Det Korte Møde
You know how it is when you read about a movie and you think, oh dear, this really does not sound like a film I would like. You read on and learn that this should be a real tear jerker, oh dear oh dear oh dear. Then as you watch the movie this turn out to be the most wonderful movie, painful in a sense, yes, but in that wonderful way that leaves you moved and you are so happy that you overcame that antipathy and saw the movie after all. That was my experience with “Brief Encounter”.
This is a British movie released just after the end of the war and directed by one of British films great directors David Lean, perhaps better known for such masterpieces as “The Bridge on the River Kwai” (1957) and “Lawrence of Arabia (1962)”. “Brief Encounter” shares none of the fame of those later movies, nor a host of A-list actors. Instead it tells a narrow, but poignant story, carried out by actors who were the perfect choice for their parts.
Briefly the film is about a married woman, Laura (Celia Johnson) who meets also married Alec (Trevor Howard) in a chance encounter. There is immediate sympathy and they fall in love. However before this affair is allowed to impinge on their official lives they abort their relationship.
Uf, that was too brief, I know. The story is a lot more complex than that. Or maybe not.
The story has been seen as a critique on British morality in the sense that conservative conventions are keeping these two people from fulfilling their lives. My take on it is a bit different. I see the affair as a sort of day dream, a fantasy on the part of Laura. I am not denying that they are real people with real emotions, but this is a story told singularly from the point of Laura. Most dialogue is her narration as she relates what has happened in a fictional confession to her husband. Everybody else, even Alec, are just characters seen from her perspective. They have no more depth than she is giving them.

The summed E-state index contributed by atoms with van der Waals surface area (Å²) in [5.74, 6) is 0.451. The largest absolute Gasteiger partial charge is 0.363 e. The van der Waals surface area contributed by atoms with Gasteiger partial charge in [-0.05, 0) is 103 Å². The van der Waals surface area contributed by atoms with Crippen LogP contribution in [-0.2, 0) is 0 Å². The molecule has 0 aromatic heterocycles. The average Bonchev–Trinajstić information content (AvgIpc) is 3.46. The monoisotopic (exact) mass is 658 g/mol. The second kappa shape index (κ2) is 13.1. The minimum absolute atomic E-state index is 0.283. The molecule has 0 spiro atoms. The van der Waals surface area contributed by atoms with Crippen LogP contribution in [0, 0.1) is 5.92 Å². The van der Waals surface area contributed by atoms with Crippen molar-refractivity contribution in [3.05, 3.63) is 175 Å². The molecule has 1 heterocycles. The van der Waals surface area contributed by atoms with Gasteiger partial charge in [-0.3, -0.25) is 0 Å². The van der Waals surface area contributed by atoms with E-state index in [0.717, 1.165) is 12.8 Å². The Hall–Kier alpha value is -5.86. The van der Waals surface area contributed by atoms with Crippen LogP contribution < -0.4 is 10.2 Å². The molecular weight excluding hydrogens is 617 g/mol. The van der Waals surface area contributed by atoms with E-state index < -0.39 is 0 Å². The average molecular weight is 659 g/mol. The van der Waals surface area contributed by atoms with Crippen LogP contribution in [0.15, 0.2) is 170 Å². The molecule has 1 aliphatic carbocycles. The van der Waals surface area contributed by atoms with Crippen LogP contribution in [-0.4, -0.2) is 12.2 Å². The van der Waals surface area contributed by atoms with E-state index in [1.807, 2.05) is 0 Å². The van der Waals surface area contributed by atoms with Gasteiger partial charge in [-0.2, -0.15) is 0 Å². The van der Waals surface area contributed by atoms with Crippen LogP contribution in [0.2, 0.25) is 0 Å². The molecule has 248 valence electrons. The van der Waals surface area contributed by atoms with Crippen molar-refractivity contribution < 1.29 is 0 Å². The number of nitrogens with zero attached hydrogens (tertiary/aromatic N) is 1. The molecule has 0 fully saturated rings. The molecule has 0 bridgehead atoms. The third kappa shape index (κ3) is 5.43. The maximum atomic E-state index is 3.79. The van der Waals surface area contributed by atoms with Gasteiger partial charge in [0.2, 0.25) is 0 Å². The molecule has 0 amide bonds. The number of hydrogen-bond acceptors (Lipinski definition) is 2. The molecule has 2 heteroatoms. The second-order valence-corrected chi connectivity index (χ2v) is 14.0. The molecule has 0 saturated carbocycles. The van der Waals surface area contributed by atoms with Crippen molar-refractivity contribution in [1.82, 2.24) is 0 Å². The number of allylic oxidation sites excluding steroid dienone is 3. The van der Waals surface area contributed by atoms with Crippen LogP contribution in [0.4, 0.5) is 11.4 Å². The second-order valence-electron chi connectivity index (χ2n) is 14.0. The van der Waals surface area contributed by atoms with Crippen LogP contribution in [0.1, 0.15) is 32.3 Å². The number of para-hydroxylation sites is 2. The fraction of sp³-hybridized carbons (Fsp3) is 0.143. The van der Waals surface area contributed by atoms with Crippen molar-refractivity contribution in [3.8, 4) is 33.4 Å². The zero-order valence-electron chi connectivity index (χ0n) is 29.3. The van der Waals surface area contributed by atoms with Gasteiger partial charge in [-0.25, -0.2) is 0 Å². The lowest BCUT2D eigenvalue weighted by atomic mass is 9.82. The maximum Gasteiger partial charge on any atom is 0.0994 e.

Laura lives a safe, if slightly boring life. She has a really nice husband. I may take some heat for saying that, but he is a really good man who is also more attentive to her than she may herself credit him and she loves him dearly in that homely fashion that you love family. She has two children whom she loves and cares for, though we hardly see them. Their roles are merely to tell us how settled in middle class normality she is.
When she meets Alec, and it has to be said that he is the active part in that relationship, she is responsive, beneath her self-control because he stirs something unfulfilled in her. He takes her on a dream, to a place she dares not go in reality and as long as it is just a dream that is fine. The problem is when the fantasy starts to have an influence on her reality, when it is no longer just a Thursday escape, but something that makes her lie to her husband and ultimately will require her to reshape her life entirely. At the cost, mind you, of practically all she holds dear.
She bails out, painful as it is, because she ends up acknowledging what is reality and what is fantasy. She has been on a dream voyage, which her surprisingly perceptive husband sense, though unaware of the particulars and he is there to receive her as she is coming back.